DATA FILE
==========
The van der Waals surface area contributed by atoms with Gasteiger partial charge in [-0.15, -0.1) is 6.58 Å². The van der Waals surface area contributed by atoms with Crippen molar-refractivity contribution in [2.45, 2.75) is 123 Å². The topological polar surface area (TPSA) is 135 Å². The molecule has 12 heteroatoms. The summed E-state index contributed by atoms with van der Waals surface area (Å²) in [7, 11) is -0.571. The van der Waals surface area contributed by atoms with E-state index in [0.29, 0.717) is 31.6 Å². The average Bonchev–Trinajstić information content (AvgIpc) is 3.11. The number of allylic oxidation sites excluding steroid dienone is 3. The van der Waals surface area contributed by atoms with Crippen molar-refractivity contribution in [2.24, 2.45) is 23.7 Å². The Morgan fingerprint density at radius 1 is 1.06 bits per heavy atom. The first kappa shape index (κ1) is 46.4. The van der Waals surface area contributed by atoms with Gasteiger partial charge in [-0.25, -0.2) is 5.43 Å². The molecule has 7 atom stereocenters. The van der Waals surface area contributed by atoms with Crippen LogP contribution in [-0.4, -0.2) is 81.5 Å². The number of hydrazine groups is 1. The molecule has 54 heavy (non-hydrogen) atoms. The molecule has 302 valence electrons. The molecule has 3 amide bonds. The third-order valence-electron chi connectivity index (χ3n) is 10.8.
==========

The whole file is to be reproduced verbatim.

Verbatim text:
The van der Waals surface area contributed by atoms with Gasteiger partial charge in [-0.15, -0.1) is 6.58 Å². The van der Waals surface area contributed by atoms with Crippen molar-refractivity contribution in [2.45, 2.75) is 123 Å². The topological polar surface area (TPSA) is 135 Å². The molecule has 12 heteroatoms. The summed E-state index contributed by atoms with van der Waals surface area (Å²) in [7, 11) is -0.571. The van der Waals surface area contributed by atoms with E-state index in [0.29, 0.717) is 31.6 Å². The average Bonchev–Trinajstić information content (AvgIpc) is 3.11. The number of allylic oxidation sites excluding steroid dienone is 3. The van der Waals surface area contributed by atoms with Crippen molar-refractivity contribution in [2.24, 2.45) is 23.7 Å². The Morgan fingerprint density at radius 1 is 1.06 bits per heavy atom. The first kappa shape index (κ1) is 46.4. The van der Waals surface area contributed by atoms with Gasteiger partial charge in [-0.25, -0.2) is 5.43 Å². The molecule has 7 atom stereocenters. The van der Waals surface area contributed by atoms with Crippen LogP contribution in [-0.4, -0.2) is 81.5 Å². The number of hydrazine groups is 1. The molecule has 54 heavy (non-hydrogen) atoms. The molecule has 302 valence electrons. The molecule has 3 amide bonds. The third-order valence-electron chi connectivity index (χ3n) is 10.8.